Restrictions on Power
• Louis tried to protect his throne • Angered the common people • Prices still high; mob broke into the palace demanding bread • Royal family seized; National Assembly took bolder steps • Passed laws against the church, clergy, and public employees • Some outraged by actions

The French Revolution and Napoleon

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Formation of a New Government
In 1791, the Legislative Assembly is formed. Citizens gained broad voting rights, but rights were not universal. Constitution restricted power of king and ended distinctions of birth. King and queen feared they would be harmed.

Foreign Powers
• Austria and Prussia warned against harming monarchs • Austrian army defeats French • Financial strain of war, food shortages, and high prices • King blamed; action demanded

End of Monarchy
• August 10, 1792 royal family imprisoned by mob • Radical faction took charge with National Convention • Monarchy abolished; France declared a republic

French revolutionary troops won the Battle of Valmy. New French republic held ground against Europe’s Old Order.

The French Revolution and Napoleon

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A Radical Government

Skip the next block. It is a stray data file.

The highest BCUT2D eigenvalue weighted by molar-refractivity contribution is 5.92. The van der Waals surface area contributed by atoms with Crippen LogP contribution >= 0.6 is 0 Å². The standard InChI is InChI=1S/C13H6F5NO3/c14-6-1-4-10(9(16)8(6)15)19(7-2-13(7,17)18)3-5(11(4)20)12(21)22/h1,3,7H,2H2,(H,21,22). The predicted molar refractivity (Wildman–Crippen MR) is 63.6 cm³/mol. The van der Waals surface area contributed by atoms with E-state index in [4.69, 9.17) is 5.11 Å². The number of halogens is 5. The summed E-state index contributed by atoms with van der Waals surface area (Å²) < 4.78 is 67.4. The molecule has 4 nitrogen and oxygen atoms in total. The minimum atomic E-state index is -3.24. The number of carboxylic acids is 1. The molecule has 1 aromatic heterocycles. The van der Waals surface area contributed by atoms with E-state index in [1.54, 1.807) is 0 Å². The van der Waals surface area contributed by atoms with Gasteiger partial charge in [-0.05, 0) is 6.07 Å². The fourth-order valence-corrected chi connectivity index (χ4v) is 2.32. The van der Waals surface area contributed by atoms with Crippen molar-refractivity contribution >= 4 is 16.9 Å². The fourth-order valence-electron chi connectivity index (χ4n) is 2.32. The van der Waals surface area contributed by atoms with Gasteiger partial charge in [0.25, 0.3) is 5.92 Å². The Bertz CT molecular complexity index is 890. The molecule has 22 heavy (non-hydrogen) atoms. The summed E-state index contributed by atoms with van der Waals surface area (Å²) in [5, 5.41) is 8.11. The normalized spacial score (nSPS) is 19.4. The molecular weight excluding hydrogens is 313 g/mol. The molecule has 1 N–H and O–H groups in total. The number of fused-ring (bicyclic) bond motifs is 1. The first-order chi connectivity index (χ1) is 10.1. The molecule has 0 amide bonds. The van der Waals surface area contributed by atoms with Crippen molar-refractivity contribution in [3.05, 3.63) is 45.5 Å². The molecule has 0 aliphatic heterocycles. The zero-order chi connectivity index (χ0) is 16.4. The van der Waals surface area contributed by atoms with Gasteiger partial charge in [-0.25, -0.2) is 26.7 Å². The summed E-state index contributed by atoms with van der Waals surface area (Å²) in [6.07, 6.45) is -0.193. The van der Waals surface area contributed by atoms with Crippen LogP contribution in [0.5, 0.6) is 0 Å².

In 1792, the radical representatives were in charge of the National Convention. The constitutional monarchy came to a violent end, and France became a republic.

Factions
• Radical Mountain • Moderate Girondins • The Plain (swing voters) • No group had program or plan of action • Personal rivalries

Leaders
• Marat
– Sansculottes, advocate of violence

Executions
• King put to death by guillotine • Europeans reacted with horror
– Revolution savagery condemned

• Danton
– Compromiser

• Robespierre
– Dedicated radical

The French Revolution and Napoleon Tightening Control

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• Committee of Public Safety set up to manage military defense • Drafted all able-bodied men between 18 and 45 for service • Established the Revolutionary Tribunal to protect the Revolution

Transforming Society
• Leaders wanted to erase connections to old ways of life • Clergy members lost positions; churches closed in Paris • Robespierre created the cult of the Supreme Being • Metric system was introduced

The French Revolution and Napoleon

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The Reign of Terror
Course of Revolution
• Revolutionary leaders feared counterrevolution and took drastic actions with accusations, trials, and executions. This period was known as the Reign of Terror.

An Outbreak of Civil War
• Peasants, essentially conservative, only wanted an end to feudal dues. • Remaining devoutly Catholic, the Vendée region opposed the Revolution in a civil war. The government put down the counterrevolution to regain control.

Accusations and Trials
• Robespierre used the Revolutionary Tribunal to rid the country of dissent. • It started with the Girondists, but soon anyone who had ever criticized the Revolution, or who had connections to the Old Order, was in danger.

The French Revolution and Napoleon

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The French Revolution and Napoleon Death by Guillotine